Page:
About CSL:

  1. CSL is a very, very good, clear, funny, witty, accessible, evocative writer.
  2. There is also an earnestness in him that is….unpretentious? Childlike? Humble? Embarrassingly delightful or delightfully embarrassing? He freely and without apparent shame enters into disputes with writers and movements from earlier centuries; he is actually moved by what he reads and willing to admit it. He cares and doesn’t care whether it’s “cool” to care. In college I wrote that Lewis was cute because That Hideous Strength is so nearly fanfiction, including as it does elements of Middle Earth and a main character who is extraordinarily difficult not to see as Charles Williams; I found his fannish enthusiasm highly sympathetic but “more fitted to a little nineteen yr old girl [i.e., me] than a renowned, serious middle-aged scholar.” Whatever this ingenuousness of Lewis’s is, and I expect it is a deliberate effort on his part at humility and sincerity, I value it enormously and hope to emulate it—even if its results occasionally make me laugh.
  3. Lewis is refreshingly and delightfully skeptical about all proposed historical explanations of the changes in literature and the “metanarratives” (to use a term that came along after him) about the Reformation, humanism, the Renaissance, “progress,” and growing scientific knowledge. He is at pains to point out in his introduction the complexity of the period and the fact that tendencies we see as contradictory often coexisted within the same figures. Even after complicating preconceptions about the sixteenth century, he points out that although “the picture which I have tried to draw in this introduction is no model of neatness [….] we may be sure that, along with all its other faults, it is too neat, too diagrammatic, for the facts” (63). This strikes me as extremely astute and rather postmodern of him (suspicion of overarching historical narratives is one thing called “postmodern” that I like a great deal—possibly in large part because of him)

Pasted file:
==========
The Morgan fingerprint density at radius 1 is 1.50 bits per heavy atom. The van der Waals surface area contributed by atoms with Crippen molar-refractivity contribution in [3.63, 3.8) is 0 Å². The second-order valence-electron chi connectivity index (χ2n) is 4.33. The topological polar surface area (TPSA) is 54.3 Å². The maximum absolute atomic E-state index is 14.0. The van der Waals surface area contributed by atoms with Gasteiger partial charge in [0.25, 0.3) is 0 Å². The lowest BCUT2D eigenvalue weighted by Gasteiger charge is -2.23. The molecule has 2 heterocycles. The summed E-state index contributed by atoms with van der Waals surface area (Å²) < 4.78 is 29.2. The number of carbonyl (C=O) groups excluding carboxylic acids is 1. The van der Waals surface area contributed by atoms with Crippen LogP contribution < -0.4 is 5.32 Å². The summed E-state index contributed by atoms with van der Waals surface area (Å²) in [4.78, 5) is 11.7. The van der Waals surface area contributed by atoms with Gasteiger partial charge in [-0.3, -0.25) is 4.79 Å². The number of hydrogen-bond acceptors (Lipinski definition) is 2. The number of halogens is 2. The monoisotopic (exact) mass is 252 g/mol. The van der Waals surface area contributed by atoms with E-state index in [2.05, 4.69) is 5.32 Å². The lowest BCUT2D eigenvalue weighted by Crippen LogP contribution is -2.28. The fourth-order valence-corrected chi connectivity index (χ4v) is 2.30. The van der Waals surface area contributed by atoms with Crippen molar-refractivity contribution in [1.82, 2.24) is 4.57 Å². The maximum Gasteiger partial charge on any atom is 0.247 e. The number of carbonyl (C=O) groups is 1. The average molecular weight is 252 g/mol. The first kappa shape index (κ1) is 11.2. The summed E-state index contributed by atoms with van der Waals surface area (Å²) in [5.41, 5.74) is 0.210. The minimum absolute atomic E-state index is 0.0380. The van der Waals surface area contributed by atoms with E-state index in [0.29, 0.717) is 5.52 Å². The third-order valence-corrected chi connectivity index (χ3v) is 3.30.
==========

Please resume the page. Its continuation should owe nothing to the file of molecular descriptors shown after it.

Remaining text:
And about myself:

  1. I so like reading writers who have opinions and state them openly.
  2. English Literature in the Sixteenth Century is in large part (though far from exclusively) like a travel guide that offers descriptions and reviews of the sights to be seen, rather than an analysis or broader description of the territory, and, given that I’m not in the process of reading most of the literature he’s describing, even his incisive and witty reviews grow a bit monotonous. I greatly appreciate that his taste, his gut, and his common sense guide him in his appreciation of literature, but I think I may wish there were more complex abstraction in his writing as well.
  3. I have a terrible memory for names of and information about the minor (or occasionally even major) poets CSL discusses.  This is a shame, because I was hoping to get a slightly more detailed mental map of the period than I seem to be getting.